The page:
Lack of broadband scuppers countryside entrepreneurs

Without a decent internet connection, how can rural youngsters become tomorrow's entrepreneurs?

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Last Updated: 31 Aug 2010

In an ideal world, we’d love to see more young entrepreneurs setting up successful businesses from the comfort of their own bedrooms. But in this day and age, there’s one resource that they just can’t manage without: a high-speed internet connection. Unfortunately, if a new report is to be believed, the lack of broadband in rural areas is driving young people out off the countryside to pursue careers in bigger towns and cities. The social implications of this are worrying enough – but it also means that there’s little chance of them starting up and running local businesses. That’s bad for the area, and bad for the economy as a whole...

The report, from the Commission for Rural Studies, focused mainly on the ramifications for young people of lower broadband connection rates. It found that while 60% of urban areas are lucky enough to receive a cable-based broadband service, in villages and hamlets this drops to a measly 1.5%. Mobile phone coverage in these areas isn’t too robust either. The result, says report author Dr Stuart Burgess, is that around 200,000 young people leave the countryside every year, to head for the bright lights (and lightning-speed broadband) of the city.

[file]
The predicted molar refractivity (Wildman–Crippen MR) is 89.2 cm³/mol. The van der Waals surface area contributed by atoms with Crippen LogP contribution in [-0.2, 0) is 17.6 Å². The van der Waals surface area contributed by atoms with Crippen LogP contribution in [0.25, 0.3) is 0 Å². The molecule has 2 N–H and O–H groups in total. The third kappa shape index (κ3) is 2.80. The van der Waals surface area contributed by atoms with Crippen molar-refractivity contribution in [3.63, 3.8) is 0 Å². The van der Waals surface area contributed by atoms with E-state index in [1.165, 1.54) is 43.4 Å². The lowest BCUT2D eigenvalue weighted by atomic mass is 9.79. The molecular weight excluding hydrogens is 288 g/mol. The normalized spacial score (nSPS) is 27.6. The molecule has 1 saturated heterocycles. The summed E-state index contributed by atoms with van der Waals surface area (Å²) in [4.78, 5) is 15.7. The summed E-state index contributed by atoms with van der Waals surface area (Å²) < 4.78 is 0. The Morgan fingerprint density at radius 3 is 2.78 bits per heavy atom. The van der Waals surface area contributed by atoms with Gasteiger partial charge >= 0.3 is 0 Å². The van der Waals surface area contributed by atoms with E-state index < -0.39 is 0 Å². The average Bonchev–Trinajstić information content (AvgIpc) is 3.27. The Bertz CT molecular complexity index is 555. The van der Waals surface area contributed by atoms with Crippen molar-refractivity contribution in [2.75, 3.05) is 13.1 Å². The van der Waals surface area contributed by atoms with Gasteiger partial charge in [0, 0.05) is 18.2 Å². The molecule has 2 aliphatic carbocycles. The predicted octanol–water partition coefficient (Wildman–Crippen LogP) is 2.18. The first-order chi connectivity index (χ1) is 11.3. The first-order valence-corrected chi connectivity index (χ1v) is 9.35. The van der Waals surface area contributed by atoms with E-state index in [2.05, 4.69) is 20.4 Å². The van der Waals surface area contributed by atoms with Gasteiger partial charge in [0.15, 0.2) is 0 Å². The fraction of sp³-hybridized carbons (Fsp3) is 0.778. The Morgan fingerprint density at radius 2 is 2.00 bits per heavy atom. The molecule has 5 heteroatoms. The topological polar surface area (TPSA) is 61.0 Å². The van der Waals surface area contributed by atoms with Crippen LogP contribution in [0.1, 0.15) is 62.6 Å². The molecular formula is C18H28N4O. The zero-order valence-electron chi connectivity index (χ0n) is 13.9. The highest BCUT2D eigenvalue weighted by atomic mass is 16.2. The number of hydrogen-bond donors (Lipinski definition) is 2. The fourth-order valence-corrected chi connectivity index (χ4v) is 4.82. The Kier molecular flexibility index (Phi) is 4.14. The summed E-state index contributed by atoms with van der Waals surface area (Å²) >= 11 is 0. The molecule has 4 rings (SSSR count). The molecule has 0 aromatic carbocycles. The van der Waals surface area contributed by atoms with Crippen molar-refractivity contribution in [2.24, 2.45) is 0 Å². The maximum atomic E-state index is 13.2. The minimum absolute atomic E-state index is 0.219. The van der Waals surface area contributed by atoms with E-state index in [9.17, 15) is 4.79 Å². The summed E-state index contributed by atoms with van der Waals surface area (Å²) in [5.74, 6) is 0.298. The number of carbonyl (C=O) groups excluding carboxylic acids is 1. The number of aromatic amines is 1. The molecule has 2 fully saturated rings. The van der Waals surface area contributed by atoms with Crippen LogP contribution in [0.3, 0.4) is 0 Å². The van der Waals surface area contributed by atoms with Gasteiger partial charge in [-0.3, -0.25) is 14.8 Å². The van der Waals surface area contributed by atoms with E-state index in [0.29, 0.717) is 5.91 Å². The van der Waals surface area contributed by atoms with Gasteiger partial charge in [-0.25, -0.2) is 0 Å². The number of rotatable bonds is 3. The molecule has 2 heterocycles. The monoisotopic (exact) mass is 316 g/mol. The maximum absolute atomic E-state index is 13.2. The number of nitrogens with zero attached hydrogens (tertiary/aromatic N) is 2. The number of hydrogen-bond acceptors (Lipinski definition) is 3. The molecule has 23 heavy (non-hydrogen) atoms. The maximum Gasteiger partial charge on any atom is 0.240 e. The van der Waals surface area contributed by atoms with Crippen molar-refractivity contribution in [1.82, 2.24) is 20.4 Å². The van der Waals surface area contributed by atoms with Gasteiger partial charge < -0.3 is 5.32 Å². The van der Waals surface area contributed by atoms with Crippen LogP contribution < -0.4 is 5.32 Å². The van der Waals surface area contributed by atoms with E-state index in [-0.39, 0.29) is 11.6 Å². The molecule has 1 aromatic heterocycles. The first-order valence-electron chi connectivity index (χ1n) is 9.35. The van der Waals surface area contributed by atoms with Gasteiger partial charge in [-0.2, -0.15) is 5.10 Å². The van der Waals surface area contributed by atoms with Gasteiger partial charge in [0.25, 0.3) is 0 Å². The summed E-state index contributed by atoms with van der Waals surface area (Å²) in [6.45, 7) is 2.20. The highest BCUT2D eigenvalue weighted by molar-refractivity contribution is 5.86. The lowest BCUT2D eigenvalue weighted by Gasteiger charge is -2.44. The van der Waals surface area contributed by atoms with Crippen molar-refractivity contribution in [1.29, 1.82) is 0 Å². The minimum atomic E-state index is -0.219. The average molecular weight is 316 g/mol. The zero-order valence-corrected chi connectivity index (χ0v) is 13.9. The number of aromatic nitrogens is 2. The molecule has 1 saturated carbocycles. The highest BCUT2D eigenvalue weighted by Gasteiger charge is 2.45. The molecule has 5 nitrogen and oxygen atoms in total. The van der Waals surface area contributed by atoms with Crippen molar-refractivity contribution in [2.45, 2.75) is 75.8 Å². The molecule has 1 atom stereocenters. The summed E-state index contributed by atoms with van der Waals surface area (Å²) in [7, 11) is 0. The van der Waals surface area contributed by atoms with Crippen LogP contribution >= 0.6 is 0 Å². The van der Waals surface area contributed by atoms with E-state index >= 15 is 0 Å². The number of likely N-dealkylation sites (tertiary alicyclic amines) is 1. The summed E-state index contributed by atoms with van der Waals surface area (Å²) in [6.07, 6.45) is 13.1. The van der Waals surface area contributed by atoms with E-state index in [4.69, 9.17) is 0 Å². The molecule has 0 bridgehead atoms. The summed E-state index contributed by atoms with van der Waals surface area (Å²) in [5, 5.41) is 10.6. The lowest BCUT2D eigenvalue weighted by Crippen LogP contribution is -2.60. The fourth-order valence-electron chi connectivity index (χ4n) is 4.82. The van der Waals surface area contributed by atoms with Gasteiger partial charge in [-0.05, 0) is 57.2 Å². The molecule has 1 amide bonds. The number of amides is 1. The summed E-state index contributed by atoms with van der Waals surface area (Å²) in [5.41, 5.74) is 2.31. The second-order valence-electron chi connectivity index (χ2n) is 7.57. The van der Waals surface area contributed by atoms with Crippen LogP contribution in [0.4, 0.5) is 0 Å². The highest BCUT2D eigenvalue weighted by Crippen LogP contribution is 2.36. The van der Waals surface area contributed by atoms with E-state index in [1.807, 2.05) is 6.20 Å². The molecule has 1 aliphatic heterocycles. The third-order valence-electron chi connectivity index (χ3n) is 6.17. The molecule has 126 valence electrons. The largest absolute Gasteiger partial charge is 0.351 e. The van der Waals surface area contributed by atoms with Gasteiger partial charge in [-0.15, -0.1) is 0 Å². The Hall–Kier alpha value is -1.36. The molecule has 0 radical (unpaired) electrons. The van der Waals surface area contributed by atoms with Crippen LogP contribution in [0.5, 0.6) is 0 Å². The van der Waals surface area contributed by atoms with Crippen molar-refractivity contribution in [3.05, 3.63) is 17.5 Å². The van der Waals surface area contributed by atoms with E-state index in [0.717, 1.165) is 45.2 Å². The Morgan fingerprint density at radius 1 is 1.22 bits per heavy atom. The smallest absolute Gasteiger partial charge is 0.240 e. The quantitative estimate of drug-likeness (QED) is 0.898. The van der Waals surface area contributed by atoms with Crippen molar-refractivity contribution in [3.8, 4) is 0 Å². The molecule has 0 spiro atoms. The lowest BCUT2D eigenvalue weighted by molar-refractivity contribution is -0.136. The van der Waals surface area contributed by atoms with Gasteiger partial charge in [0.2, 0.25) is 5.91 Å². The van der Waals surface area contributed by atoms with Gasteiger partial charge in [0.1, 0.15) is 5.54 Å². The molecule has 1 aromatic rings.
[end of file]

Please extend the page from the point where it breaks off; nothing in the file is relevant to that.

Now, you might think it’s no bad thing if country kids can’t get high-speed access to Facebook and Bebo (maybe they’ll actually go outside and talk to each other). But the economic implications of this lack of broadband are actually a bit alarming. For one thing, it means people don’t have access to the online benefits enjoyed by city-dwellers – information sharing, money saving offers and so on. But it also makes it incredibly difficult for rural businesses to compete and scale, or for employees to take advantage of flexible working. So there are fewer jobs around – which forces more young people into the cities, perpetuating the vicious circle and accelerating the decline of the area.

All in all, Dr Burgess reckons this could spell serious trouble for the economies of rural areas. The Government's ‘rural advocate’ warned: ‘Wherever I go, I hear deep concerns. What they boil down to is that the countryside's long-term future is in jeopardy, because so many young people are being forced out of it.’ And since SMEs are so important to the health of the UK economy, it’s in all our best interests to make sure that rural areas get the kind of infrastructure that will foster enterprise.


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